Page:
by Veronica Leonard
At the Tamil Eelam Society in Scarborough Ontario, youth are helping the seniors in their community adjust to their new life in Canada through a Seniors Forum called, Bridging the Intergenerational Gap. Funded by Citizenship and Immigration Canada, the project builds on the fact that youth usually adjust quite quickly to a new country but seniors are often very isolated both by the new language and culture.
“Youths and seniors are engaged in discussions, debates, games, learning computer skills and conversational English etc.” said S.A. Suresh the Executive Director of TESOC. “I have attended their sessions and am surprised to see how seniors and youths are getting along in this program. Youths started requesting seniors to organize some cookery lessons. It shows that these two groups have something to share and these activities can definitely build their relationship.”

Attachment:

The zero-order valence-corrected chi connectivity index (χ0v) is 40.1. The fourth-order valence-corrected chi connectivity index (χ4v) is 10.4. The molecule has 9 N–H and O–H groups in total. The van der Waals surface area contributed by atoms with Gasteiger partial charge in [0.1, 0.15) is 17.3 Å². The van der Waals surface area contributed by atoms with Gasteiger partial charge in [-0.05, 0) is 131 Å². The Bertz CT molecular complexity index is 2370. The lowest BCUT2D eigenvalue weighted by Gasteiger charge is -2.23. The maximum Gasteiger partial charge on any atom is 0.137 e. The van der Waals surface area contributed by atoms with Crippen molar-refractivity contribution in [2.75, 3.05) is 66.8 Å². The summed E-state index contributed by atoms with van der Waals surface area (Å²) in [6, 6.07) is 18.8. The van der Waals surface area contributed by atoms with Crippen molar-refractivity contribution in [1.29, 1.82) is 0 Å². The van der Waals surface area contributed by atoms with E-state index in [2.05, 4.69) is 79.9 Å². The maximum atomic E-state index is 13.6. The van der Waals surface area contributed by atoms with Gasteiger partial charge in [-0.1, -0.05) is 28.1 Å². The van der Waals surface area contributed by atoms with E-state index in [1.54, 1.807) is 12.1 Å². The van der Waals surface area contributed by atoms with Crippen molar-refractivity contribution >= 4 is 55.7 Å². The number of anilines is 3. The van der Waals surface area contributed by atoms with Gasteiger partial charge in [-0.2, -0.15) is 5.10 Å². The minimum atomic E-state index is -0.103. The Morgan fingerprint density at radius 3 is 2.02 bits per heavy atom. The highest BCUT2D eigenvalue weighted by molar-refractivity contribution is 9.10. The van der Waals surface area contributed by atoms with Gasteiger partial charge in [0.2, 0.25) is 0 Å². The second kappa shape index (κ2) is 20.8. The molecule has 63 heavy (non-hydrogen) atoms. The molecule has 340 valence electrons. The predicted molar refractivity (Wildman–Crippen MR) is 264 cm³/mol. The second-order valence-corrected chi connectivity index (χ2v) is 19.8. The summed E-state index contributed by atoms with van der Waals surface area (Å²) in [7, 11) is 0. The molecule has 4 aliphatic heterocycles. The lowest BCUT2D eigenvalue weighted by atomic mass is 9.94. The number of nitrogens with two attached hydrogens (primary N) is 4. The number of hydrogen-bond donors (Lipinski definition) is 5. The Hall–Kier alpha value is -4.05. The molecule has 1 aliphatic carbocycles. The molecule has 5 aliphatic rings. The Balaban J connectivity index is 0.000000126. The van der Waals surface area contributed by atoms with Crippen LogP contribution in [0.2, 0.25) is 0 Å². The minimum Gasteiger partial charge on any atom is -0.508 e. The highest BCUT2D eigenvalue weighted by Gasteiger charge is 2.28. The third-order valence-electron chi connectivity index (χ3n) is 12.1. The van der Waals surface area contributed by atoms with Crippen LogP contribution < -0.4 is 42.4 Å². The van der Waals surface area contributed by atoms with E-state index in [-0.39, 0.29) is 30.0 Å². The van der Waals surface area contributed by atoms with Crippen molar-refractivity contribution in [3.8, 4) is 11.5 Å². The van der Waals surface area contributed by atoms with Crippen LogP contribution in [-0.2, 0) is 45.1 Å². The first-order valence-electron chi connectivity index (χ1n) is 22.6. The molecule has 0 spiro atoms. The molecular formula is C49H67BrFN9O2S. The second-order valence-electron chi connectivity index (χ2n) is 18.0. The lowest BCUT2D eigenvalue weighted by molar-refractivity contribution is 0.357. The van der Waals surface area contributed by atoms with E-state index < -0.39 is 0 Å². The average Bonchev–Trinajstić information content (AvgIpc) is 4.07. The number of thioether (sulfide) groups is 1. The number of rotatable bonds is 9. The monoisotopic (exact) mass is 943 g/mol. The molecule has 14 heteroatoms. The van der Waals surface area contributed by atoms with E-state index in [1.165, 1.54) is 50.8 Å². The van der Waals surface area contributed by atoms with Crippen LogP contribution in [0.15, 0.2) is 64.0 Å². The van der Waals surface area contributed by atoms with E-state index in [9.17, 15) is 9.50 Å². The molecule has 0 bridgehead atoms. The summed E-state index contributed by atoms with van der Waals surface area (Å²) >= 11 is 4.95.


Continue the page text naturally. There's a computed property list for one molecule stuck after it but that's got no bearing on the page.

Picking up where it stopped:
One of the young people explained. “We discuss cultural differences, childhood experiences and teach some conversational English. It was interesting how the seniors shared the same childhood experiences as us but in a slightly different context. At the end of the day, we would be talking about the communication gap between the youth and their parents and they would talk about their relationship with their children. We would joke that both of our generations are on the right track, but as for the middle generation (our parents / their children) we couldn’t say the same!”
In addition, the centre has created a small library and drop-in space for seniors to come in during weekdays and plan various activities like learning to use the internet, email and word processing programs.